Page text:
Yeah, we also have a "food gets pitched out of the fridge weekly" rule now too.
posted by jenfullmoon at 7:05 PM on February 26, 2016 [4 favorites]

the sooner you get your stuff done the sooner you can go home.

This. I am on the clock right now. In theory, I need to work 40 billable hours. In practice, I need to work 40 billable hours plus however many more billable hours I need to finish my work.

None of these are conductive to eating lunch with other people. The way my job is set up, the only way I'm willing to eat lunch with other people is if I'm eating it during a meeting or I can somehow manage to get paid while I'm eating.
posted by steady-state strawberry at 8:24 PM on February 26, 2016

Er, I work on the clock these days, not that I was at work when I wrote that.
posted by steady-state strawberry at 9:04 PM on February 26, 2016 [1 favorite]

Okay, in all honesty the thing I am most dissatisfied with about my job is the work itself; but that may soon change (there are a couple of tantalizing chances coming for me to move into a role that is more suited to my strengths, and even if not I am due a potential raise).

But in all honesty, one thing I also dislike is where I sit.. I'm in one of four desks that is arranged in a cluster of pseudo-cubes, with all four of us sitting with our backs to each other - and I have recently realized that this makes me subtly uneasy that someone is sneaking up behind me for eight hours a day every day, and I am thus at a low level of wigged-out all the time. If I were sitting with my back to a wall, even if it was the wall of a cubicle, it'd make a tremendous difference. But I don't know if this is the kind of thing you can talk to an employer about without coming across as a precious snowflake.

So workplace design matters, and isn't always about grand sweeping things like whether there are nap rooms or something.
posted by EmpressCallipygos at 1:09 AM on February 27, 2016 [7 favorites]

I've been a lower-level manager for a long time. As a result I've had both cubicles and offices depending on where I was stationed. Right now I'm back in an office and let me tell you having a door is absolutely wonderful.

I pity anyone stuck working in a "open plan office".
posted by tommasz at 5:39 AM on February 27, 2016 [1 favorite]

Put me in a cubicle or meeting rooms one or two days a week if you like, but let me work remotely the rest of the week. The ideal work environment for me would be optional telecommuting at least three days a week -- go do my work at home or in a downtown cafe or at the seaside or up a mountain or in the woods -- and a couple hours of required work-related training and professional development every week.
posted by pracowity at 7:12 AM on February 27, 2016

this makes me subtly uneasy that someone is sneaking up behind me ... But I don't know if this is the kind of thing you can talk to an employer about without coming across as a precious snowflake.

It's a not uncommon complaint. My friends in similar situations haven't had luck getting management to change anything but have found that adding a mirror to their desk so they can see behind them helps.
posted by Candleman at 8:06 AM on February 27, 2016 [4 favorites]

Employment: Global Best Practice - "Employee satisfaction has a positive impact on productivity, but how to achieve it?"

The Robots are Coming for Wall Street (unfortunately not what it says on the tin)

Finance, not tech, is driving growth in U.S. billionaires (via)
posted by kliuless at 12:21 AM on February 28, 2016

This is really interesting writing, thanks for posting.
posted by rebent at 10:46 AM on February 29, 2016

DeepMind and Demis Hassabis (via)
“We’re really lucky,” says Hassabis, who compares his company to the Apollo programme and Manhattan Project for both the breathtaking scale of its ambition and the quality of the minds he is assembling at an ever increasing rate. “We are able to literally get the best scientists from each country each year. So we’ll have, say, the person that won the Physics Olympiad in Poland, the person who got the top maths PhD of the year in France. We’ve got more ideas than we’ve got researchers, but at the same time, there are more great people coming to our door than we can take on. So we’re in a very fortunate position. The only limitation is how many people we can absorb without damaging the culture.”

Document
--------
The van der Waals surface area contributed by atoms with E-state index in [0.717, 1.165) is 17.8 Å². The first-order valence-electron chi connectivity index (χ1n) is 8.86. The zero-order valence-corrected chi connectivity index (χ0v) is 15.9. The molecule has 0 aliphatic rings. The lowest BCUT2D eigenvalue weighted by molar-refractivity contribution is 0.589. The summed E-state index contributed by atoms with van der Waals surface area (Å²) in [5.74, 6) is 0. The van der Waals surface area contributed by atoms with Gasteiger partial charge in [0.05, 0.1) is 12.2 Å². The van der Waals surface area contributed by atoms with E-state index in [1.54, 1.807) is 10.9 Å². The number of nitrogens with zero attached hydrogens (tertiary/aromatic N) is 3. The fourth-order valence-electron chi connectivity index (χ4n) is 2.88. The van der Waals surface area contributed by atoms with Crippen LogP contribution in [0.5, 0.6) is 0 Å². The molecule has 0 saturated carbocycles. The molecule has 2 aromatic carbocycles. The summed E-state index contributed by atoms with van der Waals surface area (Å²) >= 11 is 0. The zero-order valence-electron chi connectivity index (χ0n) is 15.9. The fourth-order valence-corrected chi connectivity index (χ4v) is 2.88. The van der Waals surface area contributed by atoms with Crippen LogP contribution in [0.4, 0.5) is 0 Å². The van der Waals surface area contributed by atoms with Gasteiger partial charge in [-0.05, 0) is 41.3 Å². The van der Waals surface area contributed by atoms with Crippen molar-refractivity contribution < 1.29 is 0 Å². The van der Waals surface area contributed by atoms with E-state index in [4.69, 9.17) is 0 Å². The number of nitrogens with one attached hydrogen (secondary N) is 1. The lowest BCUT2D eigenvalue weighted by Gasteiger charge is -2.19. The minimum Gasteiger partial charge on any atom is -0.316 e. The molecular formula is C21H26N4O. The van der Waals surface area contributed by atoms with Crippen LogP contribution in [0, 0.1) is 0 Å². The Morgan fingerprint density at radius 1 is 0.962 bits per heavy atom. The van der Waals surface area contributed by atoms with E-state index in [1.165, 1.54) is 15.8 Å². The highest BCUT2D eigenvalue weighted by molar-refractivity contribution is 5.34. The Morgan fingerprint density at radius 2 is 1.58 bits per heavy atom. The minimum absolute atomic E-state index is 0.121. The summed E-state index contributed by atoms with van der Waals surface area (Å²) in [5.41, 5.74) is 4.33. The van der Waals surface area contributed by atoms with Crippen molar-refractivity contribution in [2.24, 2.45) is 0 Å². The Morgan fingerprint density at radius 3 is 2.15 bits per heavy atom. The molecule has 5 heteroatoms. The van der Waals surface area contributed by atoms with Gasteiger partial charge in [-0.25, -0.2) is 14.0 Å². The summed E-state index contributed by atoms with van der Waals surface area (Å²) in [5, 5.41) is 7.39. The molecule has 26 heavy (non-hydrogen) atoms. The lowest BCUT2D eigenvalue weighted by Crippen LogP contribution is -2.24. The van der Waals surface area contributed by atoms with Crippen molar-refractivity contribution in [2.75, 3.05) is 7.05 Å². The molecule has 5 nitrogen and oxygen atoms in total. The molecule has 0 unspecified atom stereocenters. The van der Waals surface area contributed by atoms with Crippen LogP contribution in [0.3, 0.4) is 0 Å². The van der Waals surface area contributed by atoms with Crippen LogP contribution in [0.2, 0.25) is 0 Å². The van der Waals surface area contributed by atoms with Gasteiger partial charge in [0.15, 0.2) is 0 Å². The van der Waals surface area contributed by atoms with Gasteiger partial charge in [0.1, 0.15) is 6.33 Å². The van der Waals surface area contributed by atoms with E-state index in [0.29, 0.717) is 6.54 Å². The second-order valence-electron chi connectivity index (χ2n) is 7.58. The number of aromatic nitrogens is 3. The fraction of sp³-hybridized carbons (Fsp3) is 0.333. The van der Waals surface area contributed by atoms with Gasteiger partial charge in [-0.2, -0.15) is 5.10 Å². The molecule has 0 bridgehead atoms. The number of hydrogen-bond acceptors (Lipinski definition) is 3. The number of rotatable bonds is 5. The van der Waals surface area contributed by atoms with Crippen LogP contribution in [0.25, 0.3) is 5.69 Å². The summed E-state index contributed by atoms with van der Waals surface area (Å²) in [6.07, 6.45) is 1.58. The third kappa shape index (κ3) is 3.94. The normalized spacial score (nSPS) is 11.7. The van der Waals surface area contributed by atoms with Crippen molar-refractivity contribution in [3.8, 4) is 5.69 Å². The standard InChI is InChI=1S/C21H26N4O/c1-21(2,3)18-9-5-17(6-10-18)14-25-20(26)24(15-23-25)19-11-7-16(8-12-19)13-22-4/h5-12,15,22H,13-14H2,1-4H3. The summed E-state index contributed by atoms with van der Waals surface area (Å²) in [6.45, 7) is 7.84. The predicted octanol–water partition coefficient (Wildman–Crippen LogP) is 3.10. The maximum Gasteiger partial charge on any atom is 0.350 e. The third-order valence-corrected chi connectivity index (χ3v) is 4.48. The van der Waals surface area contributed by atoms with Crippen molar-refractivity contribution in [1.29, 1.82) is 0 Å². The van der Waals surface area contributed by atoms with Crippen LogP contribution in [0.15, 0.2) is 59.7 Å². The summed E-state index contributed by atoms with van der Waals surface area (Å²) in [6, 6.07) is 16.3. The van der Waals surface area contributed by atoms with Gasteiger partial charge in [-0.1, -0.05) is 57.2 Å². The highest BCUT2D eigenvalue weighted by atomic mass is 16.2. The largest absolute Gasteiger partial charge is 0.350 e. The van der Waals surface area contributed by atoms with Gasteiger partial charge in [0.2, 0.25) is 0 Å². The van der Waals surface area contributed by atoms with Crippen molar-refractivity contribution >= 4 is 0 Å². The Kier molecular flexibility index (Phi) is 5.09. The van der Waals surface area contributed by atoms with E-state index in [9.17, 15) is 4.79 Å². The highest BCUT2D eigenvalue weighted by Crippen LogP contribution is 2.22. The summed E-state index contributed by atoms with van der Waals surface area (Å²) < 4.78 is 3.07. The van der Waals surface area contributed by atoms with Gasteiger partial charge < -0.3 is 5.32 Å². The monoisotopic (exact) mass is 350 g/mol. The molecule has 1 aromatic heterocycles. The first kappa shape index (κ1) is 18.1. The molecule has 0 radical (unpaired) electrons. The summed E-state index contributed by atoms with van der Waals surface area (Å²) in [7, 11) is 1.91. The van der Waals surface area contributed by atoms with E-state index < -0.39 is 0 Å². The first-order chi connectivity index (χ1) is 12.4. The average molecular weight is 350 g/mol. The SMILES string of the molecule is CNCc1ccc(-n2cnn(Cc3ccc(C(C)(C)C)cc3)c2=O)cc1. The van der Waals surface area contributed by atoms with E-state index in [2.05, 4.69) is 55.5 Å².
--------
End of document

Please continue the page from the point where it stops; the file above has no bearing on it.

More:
That culture goes much deeper than beanbags, free snacks and rooftop beers. Insisting that the Google acquisition has not in any way forced him to deviate from his own research path, Hassabis reckons he spends “at least as much time thinking about the efficiency of DeepMind as the algorithms“ and describes the company as “a blend of the best of academia with the most exciting start-ups, which have this incredible energy and buzz that fuels creativity and progress.” He mentions “creativity” a lot, and observes that although his formal training has all been in the sciences, he is “naturally on the creative or intuitive” side. “I’m not, sort of, a standard scientist,” he remarks, apparently without irony. Vital to the fabric of DeepMind are what he calls his “glue minds”: fellow polymaths who can sufficiently grasp myriad scientific areas to “find the join points and quickly identify where promising interdisciplinary connections might be, in a sort of left-field way.” Applying the right benchmarks, these glue people can then check in on working groups every few weeks and swiftly, flexibly, move around resources and engineers where required. “So you’ll have one incredible, genius researcher and almost immediately, unlike in academia, three or four other people from a different area can pick up that baton and add to it with their own brilliance,” he describes. “That can result in incredible results happening very quickly.” The AlphaGo project, launched just 18 months ago, is a perfect case in point.

... “just thinking time. Until three or four in the morning, that’s when I do my thinking: on research, on our next challenge, or I’ll write up an algorithmic design document.” ... It’s not so much actual AI coding, he admits, “because my maths is too rusty now. It’s more about intuitive thinking. Or maybe strategic thinking about the company: how to scale it and manage that. Or it might just be something I read in an article or saw on the news that day, wondering how our research could connect to that.”
also btw...
-Andy Rubin Unleashed Android on the World. Now Watch Him Do the Same With AI
-The smart wi-fi water pitcher
posted by kliuless at 11:42 AM on February 29, 2016